When do you start practicing?

Do you deliver perfect pitches every time?

We all work in the business of influence. Influencing stakeholders, colleagues, family and friends is a part of everyday life. Influencing people to back your ideas, concepts, products or services is what drives the business world whether you are a sales exec, an MD or project manager. A perfect pitch can really help.

I had a colleague who after one year as a Managing Director, following a 10-year career in sales, told me that he had pitched more in his year as an MD than he ever had over the same period of time in a sales role. Whether you are pitching yourself, your business or a new idea,  pitching is the sharpest end of influence in business – you have minutes to make the right impression, gain their trust and inspire them with your performance.

I have spent my entire career pitching in some format, and as I am sure others will agree, it’s often the activity that gets the least attention until the moment arrives but arguably the most valuable time you spend.

What Usually Happens

Quite often you know you have a pitch coming up. You want to deliver a perfect pitch, but finding the time to prepare doesn’t take priority until a few days before. By then you have already dramatically reduced your potential for a  star performance:

  • the key team members you need input from don’t have time to schedule a meeting until the morning before the pitch.
  • everyone will have to send their contributions separately.
  • there is no time to practice, rehearse timings, and
  • limited opportunity to brainstorm difficult questions.

On The Day

However, you’ve all done this before. You are a professional with significant expertise and experience in this area and the proposal is on point. You start to pitch and. without proper rehearsal, the ‘background’ section overruns, leaving you with limited time to present the core of the product. When questions are asked by the client, the team aren’t sure who should answer.

The client wouldn‘t have invited you in if you didn’t have the expertise, so the pitch is really your opportunity to show how you can work with the client. You may not get another opportunity with the client.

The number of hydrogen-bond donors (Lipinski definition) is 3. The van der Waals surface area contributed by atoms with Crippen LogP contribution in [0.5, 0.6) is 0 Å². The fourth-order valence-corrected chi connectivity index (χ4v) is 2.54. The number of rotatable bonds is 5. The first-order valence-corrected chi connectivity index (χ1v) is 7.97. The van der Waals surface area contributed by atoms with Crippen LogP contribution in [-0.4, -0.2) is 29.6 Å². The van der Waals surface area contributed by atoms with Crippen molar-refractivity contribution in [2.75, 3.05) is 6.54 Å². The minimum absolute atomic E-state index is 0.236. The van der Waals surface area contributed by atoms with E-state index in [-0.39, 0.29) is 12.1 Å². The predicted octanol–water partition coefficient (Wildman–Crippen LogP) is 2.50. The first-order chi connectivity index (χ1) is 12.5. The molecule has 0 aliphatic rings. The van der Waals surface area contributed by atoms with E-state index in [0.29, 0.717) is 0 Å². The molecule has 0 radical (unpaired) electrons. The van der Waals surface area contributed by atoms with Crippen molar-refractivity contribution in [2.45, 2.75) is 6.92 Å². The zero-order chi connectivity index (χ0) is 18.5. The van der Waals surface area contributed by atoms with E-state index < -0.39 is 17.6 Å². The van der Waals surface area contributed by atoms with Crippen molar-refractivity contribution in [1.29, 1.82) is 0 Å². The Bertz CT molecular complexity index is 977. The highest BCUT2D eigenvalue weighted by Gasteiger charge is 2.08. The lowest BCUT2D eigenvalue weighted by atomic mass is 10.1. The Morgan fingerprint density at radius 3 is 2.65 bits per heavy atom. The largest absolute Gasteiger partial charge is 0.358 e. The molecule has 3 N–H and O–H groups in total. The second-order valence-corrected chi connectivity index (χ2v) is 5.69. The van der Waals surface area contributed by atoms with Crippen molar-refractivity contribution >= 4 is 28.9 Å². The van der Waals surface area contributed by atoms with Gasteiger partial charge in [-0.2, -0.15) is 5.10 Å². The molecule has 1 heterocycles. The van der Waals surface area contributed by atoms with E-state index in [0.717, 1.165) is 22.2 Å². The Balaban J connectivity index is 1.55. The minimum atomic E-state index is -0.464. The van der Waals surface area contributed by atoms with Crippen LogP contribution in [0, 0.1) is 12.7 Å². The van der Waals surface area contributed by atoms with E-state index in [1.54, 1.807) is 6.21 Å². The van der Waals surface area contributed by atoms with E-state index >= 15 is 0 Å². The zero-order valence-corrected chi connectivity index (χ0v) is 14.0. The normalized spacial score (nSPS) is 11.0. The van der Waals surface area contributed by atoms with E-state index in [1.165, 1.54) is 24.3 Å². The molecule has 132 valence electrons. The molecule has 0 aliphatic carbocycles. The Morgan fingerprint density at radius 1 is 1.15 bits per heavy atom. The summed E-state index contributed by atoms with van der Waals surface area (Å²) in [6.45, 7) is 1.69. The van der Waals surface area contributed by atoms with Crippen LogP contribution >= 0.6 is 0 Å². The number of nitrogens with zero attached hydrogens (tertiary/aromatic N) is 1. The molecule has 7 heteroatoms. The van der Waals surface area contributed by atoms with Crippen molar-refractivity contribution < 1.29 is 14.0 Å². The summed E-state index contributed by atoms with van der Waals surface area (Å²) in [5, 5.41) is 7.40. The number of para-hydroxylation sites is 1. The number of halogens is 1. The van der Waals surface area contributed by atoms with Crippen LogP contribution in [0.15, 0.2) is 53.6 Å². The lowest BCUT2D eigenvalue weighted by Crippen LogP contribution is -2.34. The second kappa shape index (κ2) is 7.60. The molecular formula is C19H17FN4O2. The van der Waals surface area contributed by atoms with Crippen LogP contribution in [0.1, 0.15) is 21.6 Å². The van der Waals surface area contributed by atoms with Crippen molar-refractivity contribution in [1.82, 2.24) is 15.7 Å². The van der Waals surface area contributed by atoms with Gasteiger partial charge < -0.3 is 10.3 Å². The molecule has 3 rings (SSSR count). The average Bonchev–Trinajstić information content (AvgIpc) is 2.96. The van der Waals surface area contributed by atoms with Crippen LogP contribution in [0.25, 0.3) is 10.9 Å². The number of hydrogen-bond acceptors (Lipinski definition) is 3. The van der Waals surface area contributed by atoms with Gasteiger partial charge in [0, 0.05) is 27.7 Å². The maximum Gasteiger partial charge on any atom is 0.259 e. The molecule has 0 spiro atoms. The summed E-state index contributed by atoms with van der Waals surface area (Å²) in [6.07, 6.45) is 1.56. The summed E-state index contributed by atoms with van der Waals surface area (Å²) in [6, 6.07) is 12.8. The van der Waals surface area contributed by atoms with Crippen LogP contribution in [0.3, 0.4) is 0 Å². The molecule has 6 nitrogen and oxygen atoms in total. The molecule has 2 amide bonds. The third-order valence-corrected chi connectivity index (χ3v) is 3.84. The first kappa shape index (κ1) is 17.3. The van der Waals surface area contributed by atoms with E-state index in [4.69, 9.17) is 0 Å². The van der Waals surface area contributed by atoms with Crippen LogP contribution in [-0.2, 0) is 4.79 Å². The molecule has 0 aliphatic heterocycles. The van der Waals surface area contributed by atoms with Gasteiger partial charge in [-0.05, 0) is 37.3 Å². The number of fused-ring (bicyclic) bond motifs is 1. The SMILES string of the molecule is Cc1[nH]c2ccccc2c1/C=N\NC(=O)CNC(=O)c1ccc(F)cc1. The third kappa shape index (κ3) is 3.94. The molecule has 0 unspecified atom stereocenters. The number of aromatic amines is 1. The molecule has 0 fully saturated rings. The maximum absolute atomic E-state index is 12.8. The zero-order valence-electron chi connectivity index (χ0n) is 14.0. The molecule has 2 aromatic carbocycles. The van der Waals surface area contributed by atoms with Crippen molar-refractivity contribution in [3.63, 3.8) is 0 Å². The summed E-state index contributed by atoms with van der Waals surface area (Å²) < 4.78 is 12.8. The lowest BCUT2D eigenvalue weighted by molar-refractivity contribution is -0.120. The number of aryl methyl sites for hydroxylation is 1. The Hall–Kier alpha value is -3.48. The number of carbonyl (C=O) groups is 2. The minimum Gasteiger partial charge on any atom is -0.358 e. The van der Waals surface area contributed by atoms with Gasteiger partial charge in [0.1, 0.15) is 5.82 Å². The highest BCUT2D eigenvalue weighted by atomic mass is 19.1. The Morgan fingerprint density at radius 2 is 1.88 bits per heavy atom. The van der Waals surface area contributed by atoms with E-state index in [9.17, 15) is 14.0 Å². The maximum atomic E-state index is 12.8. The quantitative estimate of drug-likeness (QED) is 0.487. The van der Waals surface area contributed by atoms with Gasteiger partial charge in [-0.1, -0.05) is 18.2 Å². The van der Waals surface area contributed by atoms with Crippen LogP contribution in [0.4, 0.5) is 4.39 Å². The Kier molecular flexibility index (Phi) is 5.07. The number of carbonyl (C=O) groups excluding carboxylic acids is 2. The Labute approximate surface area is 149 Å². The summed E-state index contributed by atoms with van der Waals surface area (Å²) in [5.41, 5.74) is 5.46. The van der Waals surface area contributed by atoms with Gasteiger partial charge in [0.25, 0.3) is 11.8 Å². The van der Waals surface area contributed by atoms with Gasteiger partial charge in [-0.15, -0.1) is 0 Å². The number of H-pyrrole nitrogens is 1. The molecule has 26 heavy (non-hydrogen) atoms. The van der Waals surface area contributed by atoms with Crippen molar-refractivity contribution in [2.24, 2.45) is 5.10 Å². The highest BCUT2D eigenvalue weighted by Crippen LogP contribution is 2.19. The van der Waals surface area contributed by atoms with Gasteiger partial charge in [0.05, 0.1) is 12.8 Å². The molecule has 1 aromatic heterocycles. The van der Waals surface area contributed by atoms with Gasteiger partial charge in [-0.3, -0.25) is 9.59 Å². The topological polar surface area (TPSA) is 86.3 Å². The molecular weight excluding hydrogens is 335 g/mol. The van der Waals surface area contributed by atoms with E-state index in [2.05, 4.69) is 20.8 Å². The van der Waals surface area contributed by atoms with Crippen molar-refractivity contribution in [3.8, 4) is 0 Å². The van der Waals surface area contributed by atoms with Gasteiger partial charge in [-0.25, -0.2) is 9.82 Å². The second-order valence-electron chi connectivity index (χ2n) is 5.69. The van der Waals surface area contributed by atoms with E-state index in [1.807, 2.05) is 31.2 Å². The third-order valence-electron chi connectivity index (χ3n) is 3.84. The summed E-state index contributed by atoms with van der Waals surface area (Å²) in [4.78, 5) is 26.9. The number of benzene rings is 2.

Poor preparation and performance is the difference between winning or losing the business. This extends to pitching your vision to the board, getting buy-in to a new project or encouraging a team member to go the extra mile.

Being ‘Pitch Perfect’ takes time and effort but it’s worth investing because it will deliver the biggest return for you professionally and for your business.
Even the most experienced of actors would never go on stage without having rehearsed the performance.  Actors know you have to lock it, rehearse it and dress rehearse it. It always takes longer than you think. Do the one thing no one else does - make time in your diary to practice, practice, practice. I guarantee you'll see a positive result.

5 Quick Tips

  1. Carve a decent time out in your diary for rehearsal
  2. Use a practice audience
  3. Make sure you speak it out loud
  4. Rehearse the timings and changeovers
  5. Prepare answers for to difficult questions or what to say if you don't know the answer

As a final thing to think about, there are few people who can turn a better phrase:

“Make sure you have finished speaking before your audience has finished listening.”

Franklin D. Roosevelt

When you next have a pitch to make, remember these 5 quick tips. If they help, we'd love to know!